It’s time we let the cat out of the bag. If you take everything literally, you might be thinking why would someone put their cat in a bag? What did the cat do to them? Isn’t this animal cruelty? In fact, this crazy sounding sentence is just an idiom. What the saying actually means is to let a secret out to the public, that was supposed to be kept, well, secret. So the next time someone lets the cat out of the bag do not immediately pick up your phone and call the RSPCA.
Every culture has its own collection of wise sayings or idioms. They offer advice about how to live and also transfer some underlying ideas, principles and values of the given society. These sayings are called idioms – or proverbs if they are longer.
We don’t want to put all our “eggs in one basket” but some of our favourites are the common good luck call to “break a leg” and the classic thanks but no thanks “it’s just not my cup of tea”.
Here are a few common sayings explained and their origin:
1 / Steal someone’s thunder
Nothing to do with the weather…
Meaning: To use someone else’s idea or take attention away from him
Origin: In 1704, John Dennis, a British playwright, created a new technique for simulating the sound of thunder for his play, Appius and Virginia. The play flopped and quickly closed, but Dennis’ method of replicating thunder’s sound was used shortly after in a production of Macbeth. Dennis was upset that someone had poached his idea and was later quoted as saying, “Damn them! They will not let my play run, but they steal my thunder”.
2 / Mad as a hatter
Meaning: Crazy or insane
Origin: In the 18th and 19th centuries, hatmakers treated hats with mercury. The mercury vapor affected the hatmakers’ nervous systems, causing them to tremble and appear mad.
3 / Paint the town red
Meaning: To have a big or a wild night out – usually alcohol related
Origin: In 1837, the Marquis of Waterford (a known troublemaker) took a group of friends out drinking in the English town of Melton Mowbray. During the evening, the crew created a path of destruction by breaking windows, tipping over flower pots and pulling knockers off doors. They ended the night by painting a tollgate, the doors of several homes and a swan statue red.
A second possible origin for this idiom is the American West, and it refers to men behaving as if their entire town was a red-light district.
4 / Wear your heart on your sleeve
Meaning: To make your feelings obvious
Origin: This idiom has a few possible origins. One theory is that it comes from the Middle Ages, when knights would dedicate their performance in a tournament to a woman of the court. The knight would tie a token from the woman, such as a handkerchief, to his arm to indicate his performance would defend her honor.
A second theory also originates in the Middle Ages. Emperor Claudius II believed men performed better in battle when they were not romantically attached, so he declared marriage illegal. However, as a concession, he allowed temporary coupling. Once a year during the Roman festival of Juno, men drew names to determine whom they would date for the year. The men would wear the names of their chosen women on their sleeves during the rest of the festival.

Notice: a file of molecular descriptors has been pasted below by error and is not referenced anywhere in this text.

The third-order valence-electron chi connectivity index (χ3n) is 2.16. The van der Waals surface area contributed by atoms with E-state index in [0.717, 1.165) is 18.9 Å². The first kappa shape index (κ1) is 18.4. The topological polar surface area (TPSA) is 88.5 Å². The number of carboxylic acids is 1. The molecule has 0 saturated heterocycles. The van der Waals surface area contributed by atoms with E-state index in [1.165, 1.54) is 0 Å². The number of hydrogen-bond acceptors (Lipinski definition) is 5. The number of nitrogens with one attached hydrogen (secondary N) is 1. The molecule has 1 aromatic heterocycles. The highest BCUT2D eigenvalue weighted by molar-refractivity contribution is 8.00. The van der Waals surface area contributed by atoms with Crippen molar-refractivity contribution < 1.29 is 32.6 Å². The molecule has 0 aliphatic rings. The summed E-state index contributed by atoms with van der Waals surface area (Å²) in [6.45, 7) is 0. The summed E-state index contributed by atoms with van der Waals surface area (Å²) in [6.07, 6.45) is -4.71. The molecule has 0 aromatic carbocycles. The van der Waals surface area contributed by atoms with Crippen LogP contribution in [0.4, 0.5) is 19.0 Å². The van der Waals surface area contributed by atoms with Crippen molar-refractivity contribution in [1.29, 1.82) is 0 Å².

The third theory is that William Shakespeare invented the expression. He used it in Othello.
5 / Butter someone up
Meaning: To flatter a person
Origin: This idiom dates back to an ancient Indian custom of throwing balls of ghee (a type of butter used in Indian cooking) at the statues of gods to seek their favor. Tibetans also have a tradition of making butter sculptures each New Year in the hope that it will bring peace and happiness.
6 / Turn a blind eye
Meaning: To purposely ignore something
Origin: During the Battle of Copenhagen in 1801, the one-eyed British naval officer Horatio Nelson ignored his superior officer’s signal to withdraw by moving his telescope to his bad eye and saying, “I really do not see the signal”. Nelson went on to win the battle.
7 / Once in a blue moon
Meaning: Something that happens rarely
Origin: A blue moon refers to when we see a full moon twice in one calendar month-not the moon’s color. This phenomenon occurs every two or three years. Some people believe “blue” may come from the obsolete “belewe,” which meant “to betray.” A betrayer moon was an additional full moon that appeared in the spring that meant Catholics would have to fast for an additional month during Lent.
We had a blue moon at the end of July, so it will be a while until the next one.
8 / Spill the beans
This has nothing to with lentils…
Meaning: To let a secret out
Origin: In ancient Greece, people would cast votes by placing black or white beans in a jar. If someone spilled the jar, the outcome of the election would be revealed prematurely.
9 / Bite the bullet
Origin: In the olden days, when doctors were short on anesthesia or time during a battle, they would ask the patient to bite down on a bullet to distract from the pain. The first recorded use of the phrase was in 1891 in The Light that Failed.
This is just a quick look at some commonly used sayings. These all stem from historical events, legends, important figures, and religion for the basis of many of these expressions. They are still “going strong” on todays everyday language.
10 / What’s your favourite idiom?
Do you know where it comes from? Please share in the comments.